Pocahontas Commission Nixes Land Transfer To Septic Business
Marlinton, West Virginia – The controversy over expansion of a septic disposal business in Green Bank is over – at least according to business owner Jacob Meck. During the Pocahontas County Commission meeting on Tuesday, the commission voted to cancel the sale of nine acres to Meck for additional sewage storage areas. Meck, owner of the Outhouse LLC septic pumping business, tells commissioners he will not attempt to buy the land again.
“We wished that it could proceed,” he said. “If it couldn’t proceed smoothly, then we would not request again. So, this time, if the vote is to be rescinded, we will not be back. And, I may add, we will look in other directions for expansion.”
During its previous meeting on March 9, the commission approved the sale of nine acres to Meck, with Commissioners David Fleming and Jamie Walker voting in favor and Commissioner Martin Saffer voting against. The sale would have gone through the Greenbrier Valley Economic Development Corporation.
A group of Green Bank residents stridently opposed Meck’s plans to place a 100,000 gallon sewage storage tank on the additional property. The group was further outraged when Meck informed the development corporation, following county commission approval of the land transfer,that he also planned to install six open sewage storage lagoons at the site.
During Tuesday’s meeting, eight Green Bank residents and local pastor Norman Alderman urged the Commission to rescind its decision from two weeks ago allowing the land sale. Alderman told commissioners the sale would be illegal and that he would file a lawsuit against the commission if the sale went through. The pastor insisted that the sale should be made by public auction. Marilyn Norris tells commissioners that international visitors would not be impressed with sewage on Main Street.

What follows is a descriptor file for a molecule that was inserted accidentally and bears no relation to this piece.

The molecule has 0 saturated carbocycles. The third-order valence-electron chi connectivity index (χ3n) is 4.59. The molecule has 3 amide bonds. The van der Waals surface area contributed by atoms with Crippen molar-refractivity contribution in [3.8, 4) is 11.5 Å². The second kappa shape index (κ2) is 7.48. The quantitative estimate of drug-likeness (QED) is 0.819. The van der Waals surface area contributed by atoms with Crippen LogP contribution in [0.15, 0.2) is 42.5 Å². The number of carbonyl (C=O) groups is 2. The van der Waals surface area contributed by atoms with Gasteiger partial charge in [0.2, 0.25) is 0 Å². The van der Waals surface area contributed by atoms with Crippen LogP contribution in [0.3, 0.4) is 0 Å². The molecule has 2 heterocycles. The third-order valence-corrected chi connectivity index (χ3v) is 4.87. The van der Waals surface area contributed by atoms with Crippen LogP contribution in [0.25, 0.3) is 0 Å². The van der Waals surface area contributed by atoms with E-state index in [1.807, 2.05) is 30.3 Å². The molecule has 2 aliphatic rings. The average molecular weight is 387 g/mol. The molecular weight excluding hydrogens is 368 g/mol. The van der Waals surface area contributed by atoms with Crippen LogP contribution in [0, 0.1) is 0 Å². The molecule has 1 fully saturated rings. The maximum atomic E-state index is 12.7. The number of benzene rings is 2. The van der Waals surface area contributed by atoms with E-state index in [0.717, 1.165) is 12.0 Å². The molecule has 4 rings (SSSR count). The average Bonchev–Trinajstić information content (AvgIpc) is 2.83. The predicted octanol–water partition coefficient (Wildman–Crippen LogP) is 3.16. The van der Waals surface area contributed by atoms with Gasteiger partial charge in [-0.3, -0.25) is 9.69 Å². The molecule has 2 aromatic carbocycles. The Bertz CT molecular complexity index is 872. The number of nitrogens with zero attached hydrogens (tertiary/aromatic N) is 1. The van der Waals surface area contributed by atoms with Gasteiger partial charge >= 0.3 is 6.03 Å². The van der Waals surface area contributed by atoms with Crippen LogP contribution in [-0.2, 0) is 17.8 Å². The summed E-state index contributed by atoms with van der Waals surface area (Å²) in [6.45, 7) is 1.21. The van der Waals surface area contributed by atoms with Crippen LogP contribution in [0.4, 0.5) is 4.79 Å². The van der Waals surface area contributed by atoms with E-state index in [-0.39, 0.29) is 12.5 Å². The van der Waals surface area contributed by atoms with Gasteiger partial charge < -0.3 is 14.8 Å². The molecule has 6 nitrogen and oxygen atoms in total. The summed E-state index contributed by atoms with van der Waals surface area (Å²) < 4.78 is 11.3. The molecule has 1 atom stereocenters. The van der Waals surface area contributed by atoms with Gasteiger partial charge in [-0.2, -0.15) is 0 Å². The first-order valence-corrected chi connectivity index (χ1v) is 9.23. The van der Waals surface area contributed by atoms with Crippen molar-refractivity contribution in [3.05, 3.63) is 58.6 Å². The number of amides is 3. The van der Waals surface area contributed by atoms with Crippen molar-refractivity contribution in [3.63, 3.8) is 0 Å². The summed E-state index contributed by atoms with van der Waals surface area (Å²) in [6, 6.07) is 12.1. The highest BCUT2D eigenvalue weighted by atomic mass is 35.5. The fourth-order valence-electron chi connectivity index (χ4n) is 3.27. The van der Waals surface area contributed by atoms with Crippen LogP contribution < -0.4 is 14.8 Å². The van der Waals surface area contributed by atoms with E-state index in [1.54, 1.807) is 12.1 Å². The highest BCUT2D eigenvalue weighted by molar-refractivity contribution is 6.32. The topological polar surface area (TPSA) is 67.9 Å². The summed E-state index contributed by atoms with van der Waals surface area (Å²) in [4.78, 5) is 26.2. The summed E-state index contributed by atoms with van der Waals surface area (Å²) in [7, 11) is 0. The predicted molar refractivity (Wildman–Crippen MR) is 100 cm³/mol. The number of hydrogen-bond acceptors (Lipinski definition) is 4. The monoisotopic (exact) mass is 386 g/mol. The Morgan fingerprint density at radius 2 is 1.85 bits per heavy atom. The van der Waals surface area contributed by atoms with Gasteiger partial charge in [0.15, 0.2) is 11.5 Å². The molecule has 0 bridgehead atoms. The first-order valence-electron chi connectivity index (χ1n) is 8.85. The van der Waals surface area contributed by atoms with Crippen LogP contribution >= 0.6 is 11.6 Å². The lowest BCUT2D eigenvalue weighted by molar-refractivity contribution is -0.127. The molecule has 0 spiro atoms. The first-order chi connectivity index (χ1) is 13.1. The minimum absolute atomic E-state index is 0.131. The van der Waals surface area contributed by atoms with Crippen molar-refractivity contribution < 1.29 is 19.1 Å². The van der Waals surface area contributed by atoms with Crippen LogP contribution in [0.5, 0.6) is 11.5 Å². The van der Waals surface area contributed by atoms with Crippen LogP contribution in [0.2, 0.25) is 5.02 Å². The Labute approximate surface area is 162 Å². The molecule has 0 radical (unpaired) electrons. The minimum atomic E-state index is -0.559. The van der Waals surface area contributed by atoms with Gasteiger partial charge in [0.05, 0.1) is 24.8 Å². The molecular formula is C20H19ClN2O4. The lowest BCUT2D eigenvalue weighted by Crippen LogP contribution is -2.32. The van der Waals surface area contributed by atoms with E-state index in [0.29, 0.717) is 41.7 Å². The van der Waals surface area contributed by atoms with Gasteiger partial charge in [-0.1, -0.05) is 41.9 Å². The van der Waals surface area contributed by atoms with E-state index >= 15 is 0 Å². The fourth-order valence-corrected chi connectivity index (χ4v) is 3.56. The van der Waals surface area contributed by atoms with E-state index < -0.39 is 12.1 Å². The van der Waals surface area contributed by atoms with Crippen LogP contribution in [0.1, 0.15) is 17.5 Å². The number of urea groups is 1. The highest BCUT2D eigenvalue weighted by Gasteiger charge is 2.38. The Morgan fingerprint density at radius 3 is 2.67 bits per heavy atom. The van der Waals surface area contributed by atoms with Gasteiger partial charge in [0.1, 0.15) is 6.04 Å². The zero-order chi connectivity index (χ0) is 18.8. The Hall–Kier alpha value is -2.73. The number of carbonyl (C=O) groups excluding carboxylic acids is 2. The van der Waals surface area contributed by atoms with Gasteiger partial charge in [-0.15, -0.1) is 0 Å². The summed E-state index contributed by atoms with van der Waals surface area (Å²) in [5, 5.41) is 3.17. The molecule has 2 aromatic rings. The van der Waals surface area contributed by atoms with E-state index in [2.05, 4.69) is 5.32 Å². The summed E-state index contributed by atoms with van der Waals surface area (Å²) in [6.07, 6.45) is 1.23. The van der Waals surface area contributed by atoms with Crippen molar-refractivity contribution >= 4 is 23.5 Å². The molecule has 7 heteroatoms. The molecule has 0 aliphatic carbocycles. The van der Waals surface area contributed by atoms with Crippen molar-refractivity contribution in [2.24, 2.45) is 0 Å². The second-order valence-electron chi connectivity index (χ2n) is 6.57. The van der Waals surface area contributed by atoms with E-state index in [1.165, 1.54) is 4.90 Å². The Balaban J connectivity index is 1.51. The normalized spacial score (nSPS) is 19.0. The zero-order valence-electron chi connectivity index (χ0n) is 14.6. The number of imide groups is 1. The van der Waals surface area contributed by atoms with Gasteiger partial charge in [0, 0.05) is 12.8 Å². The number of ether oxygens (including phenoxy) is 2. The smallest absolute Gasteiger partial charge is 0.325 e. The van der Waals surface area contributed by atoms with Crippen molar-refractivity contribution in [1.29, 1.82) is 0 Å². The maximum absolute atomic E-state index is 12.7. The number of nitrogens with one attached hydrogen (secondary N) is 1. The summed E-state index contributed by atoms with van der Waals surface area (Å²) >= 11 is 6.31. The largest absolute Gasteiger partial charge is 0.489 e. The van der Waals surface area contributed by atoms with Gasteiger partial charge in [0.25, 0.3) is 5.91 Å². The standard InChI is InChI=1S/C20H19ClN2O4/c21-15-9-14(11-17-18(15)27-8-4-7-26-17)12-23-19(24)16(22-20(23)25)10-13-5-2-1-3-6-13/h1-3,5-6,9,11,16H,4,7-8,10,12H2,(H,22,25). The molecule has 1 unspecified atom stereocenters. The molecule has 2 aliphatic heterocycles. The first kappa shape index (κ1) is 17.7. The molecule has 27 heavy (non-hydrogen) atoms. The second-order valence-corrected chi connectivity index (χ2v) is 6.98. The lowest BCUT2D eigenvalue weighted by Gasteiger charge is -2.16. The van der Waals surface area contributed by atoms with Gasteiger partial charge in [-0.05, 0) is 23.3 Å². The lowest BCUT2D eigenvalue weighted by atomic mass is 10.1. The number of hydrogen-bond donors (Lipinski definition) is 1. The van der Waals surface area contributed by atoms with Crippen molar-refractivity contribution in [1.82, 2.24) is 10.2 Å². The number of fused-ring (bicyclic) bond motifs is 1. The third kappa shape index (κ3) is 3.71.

“People from all over the world – international people – come to Green Bank,” she said. “You all know that. ‘So, let’s see how America is. Oh look – they put their sewerage right on Main Street in this cute little town.’ I don’t think that represents the people of Pocahontas County or what we’re all about.”
Cheryl McCullough says the county could be fined if it fails to conduct a proper archeological survey of the site.
“I’ve talked to people that have degrees in archeology, history, environmental science and they’re very familiar with this area,” she said. “What we don’t want is – if he were to proceed with this – there are huge fines and there’s a good chance the county could be liable because they knew – they let him put it on there.”
Max Gum tells Walker that economic development cannot be the sole factor in his decision.
“You have no respect for the land that God gave you, or anything else, if that’s the case,” he said. “Keep it clean and green. Sewer and junk is not supposed to be in a town. I can’t see where anybody in their right mind could take and put junk and trash in a town and sewer amongst the people that didn’t even know it was coming.”
Under pressure from the group, Walker relents.
“It’s my opinion, that I think I want to put this on hold, for now, whatever it takes to do it, until I get answers to satisfy me,” he said. (Sounds of applause)
Walker moved that the land sale be cancelled until he obtained answers to questions raised during the meeting. Saffer seconded and the measure passed 2-1. Fleming voted in opposition and said he was “heartbroken” by the decision.
In other business, the commission approved the hiring of Margaret Hall as a full-time deputy county clerk; approved the hiring of poll workers for this year’s election and approved a letter to the State Conservationist, urging streamlining of conservation easement appraisal reviews.